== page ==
Why is the comment out of her infinite charity describing Abigail’s motion toward Mary ironic?

It looks like a warm and winning scene: the holy Abigail accepts her friend, Mary, back into their righteous cause. Instead, it shows a murderess, welcoming her co-conspirator back to their evil plan. Irony is when the character does or says something different than what the audience would expect of that character.

Why is it ironic to say that Abigail draws Mary to her out of her infinite charity?

According to the stage directions, Abigail draws the sobbing, repentant Mary to her side “out of her infinite charity” (lines 1136-1137). … This comment is ironic because Abigail would threaten Mary if she were to tell anyone of what she has done, now she made it seem as if she cared for Mary.

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What does Abigail do to Mary as a result of her betrayal?

Abigail turns the court against Mary Warren in The Crucible by pretending that Mary’s spirit is preparing to attack her from the rafters. Abigail pretends to see Mary’s spirit in the form of a menacing bird, and the girls follow her lead. Abigail begs Mary not to hurt her and begins repeating everything she says.

What is ironic about Miller’s comment in the stage directions that Abigail out of her infinite charity reaches out and draws the sobbing Mary to her?

Miller’s comment in the stage directions that Abigail, “out of her infinite charity, reaches out and draws the sobbing Mary to her…” – Abigail created hysteria in the courtroom to distract from Mary Warren’s and John’s claims about her reputation, but makes herself look like a good person who comforts Mary even though …

Why is the use of the phrase out of her infinite charity to describe Abigail an example of dramatic irony in the crucible Act III?

she is afraid of Abigail. why is the use of the phrase “out of her infinite charity” to describe Abigail an example of dramatic irony? Abigail has never been charitable in her life.

What is ironic about the girls line I have no power?

The irony of Mary’s statement, “I have no power,” lies in the fact that her interrogation leads to the arrest of John Proctor. She, in “reality,” does have power. Through her claim of innocence, Mary is attacked by Abigail. … To go into court later and claim that she possessed no power would be ironic.

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What do the girls do to Mary?

What do the girls do to Mary? What is her response? They pretend that her spirit is coming to get them, that she is herself doing some bewitching. Mary tells them to stop it, but when they don’t, she ends up breaking down and joining them (for her own protection).

Why does Elizabeth want John to go see Abigail?

Elizabeth originally wants John to go to Salem so he can tell the court that he knows the girls are lying. Then, when she finds out she was accused in court, she wants him to go to Salem to speak directly with Abigail. Elizabeth makes these requests with an eye towards correcting injustice and saving her own life.

Why does Elizabeth deny John’s relationship with Abigail What is the result of her denial?

Why does Elizabeth deny John’s relationship with Abigail? What is the result of her denial? She denies it to save his “good name”, his reputation but the result is that now she has lied and they don’t believe them.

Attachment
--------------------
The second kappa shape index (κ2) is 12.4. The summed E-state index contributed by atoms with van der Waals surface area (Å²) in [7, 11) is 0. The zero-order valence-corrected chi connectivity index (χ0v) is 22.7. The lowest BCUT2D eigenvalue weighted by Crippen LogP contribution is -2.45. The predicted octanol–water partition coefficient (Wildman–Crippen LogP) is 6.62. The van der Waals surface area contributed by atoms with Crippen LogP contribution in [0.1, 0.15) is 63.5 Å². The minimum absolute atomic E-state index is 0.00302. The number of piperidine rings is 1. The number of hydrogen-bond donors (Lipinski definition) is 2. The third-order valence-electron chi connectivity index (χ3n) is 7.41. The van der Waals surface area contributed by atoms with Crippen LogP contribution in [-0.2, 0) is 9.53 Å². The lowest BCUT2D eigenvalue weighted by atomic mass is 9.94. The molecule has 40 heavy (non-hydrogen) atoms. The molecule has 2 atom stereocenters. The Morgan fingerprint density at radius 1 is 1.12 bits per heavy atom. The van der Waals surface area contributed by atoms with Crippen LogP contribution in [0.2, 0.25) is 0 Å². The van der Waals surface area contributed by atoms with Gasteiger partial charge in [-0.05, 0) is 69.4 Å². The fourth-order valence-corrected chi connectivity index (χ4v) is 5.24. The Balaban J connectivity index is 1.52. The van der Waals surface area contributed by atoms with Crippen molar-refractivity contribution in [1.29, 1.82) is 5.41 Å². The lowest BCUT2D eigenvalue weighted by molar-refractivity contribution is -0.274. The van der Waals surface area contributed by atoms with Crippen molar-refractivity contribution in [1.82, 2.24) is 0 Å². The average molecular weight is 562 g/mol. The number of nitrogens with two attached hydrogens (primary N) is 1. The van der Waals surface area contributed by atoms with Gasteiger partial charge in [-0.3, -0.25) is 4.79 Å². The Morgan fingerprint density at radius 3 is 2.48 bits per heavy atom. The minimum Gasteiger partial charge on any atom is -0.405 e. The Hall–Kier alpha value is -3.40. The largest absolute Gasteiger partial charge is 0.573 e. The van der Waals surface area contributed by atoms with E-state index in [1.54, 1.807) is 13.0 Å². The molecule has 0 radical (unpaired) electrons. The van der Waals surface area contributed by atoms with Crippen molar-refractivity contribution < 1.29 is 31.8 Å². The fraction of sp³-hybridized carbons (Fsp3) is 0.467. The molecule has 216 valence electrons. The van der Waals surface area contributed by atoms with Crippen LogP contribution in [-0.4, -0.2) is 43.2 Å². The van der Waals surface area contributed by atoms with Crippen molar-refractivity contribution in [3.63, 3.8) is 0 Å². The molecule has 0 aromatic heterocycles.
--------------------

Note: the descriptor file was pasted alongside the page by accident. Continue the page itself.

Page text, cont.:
Why does Mary Warren accuse Proctor of witchcraft at the end of this scene?

Answer:Mary sees how Abby has turned the judges against her, and because she fears being accused of being a witch, she denounces her previous claims of having pretended, and accuses John of influencing her. … John ends up being accused of witchcraft, and Mary saves her own neck. and a thank you!

How does Elizabeth show her forgiveness to John?

She ends up recognizing that he has”finally has his goodness.” In this moment, there is forgiveness as she recognizes how John has changed. When makes this ultimate sacrifice for “his name,” Elizabeth grasps the dignity that John possesses.

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What was Abigail Act 4?

What did Abigail do? Abigail stole money from Parris and disappeared. What explanation does Cheever give for Parris’ “mad look?” He thinks it is caused by the cows.

What quote did Proctor use for Mary remain brave?

What quote did Proctor use to help Mary remain brave? “Do that which is good, and no harm will come to thee.” Ironic that Proctor later does that which he believes to be good and yet he is hanged.

How does Proctor’s final speech convey a message from the playwright?

Proctor’s fixation on preserving his good name before death by regaining his honesty and goodness is highlighted here by the playwright in Proctor’s final speech, exemplifying how individuals can become good through their actions, and how goodness can be regained through the proper words and actions, as in the case of …

What is an ironic event in Act 3?

This is taken as proof that John is a liar, and his claim of Abby’s wickedness is dismissed. It is ironic that a completely honest woman would lie before God and the courts. Those are just a few examples of irony in Act 3, and I hope that helps you to get started.

Why does Proctor bring Mary Warren to court in Act 3?

Proctor’s goal in bringing Mary Warren to court is to get the truth out, end the witchcraft madnes, and clear his wife, Elizabeth, of the accusations. He does not even care that his adultery may come out in the open, just as long as everyone knows the character of Abigail and can see that her accusations are false.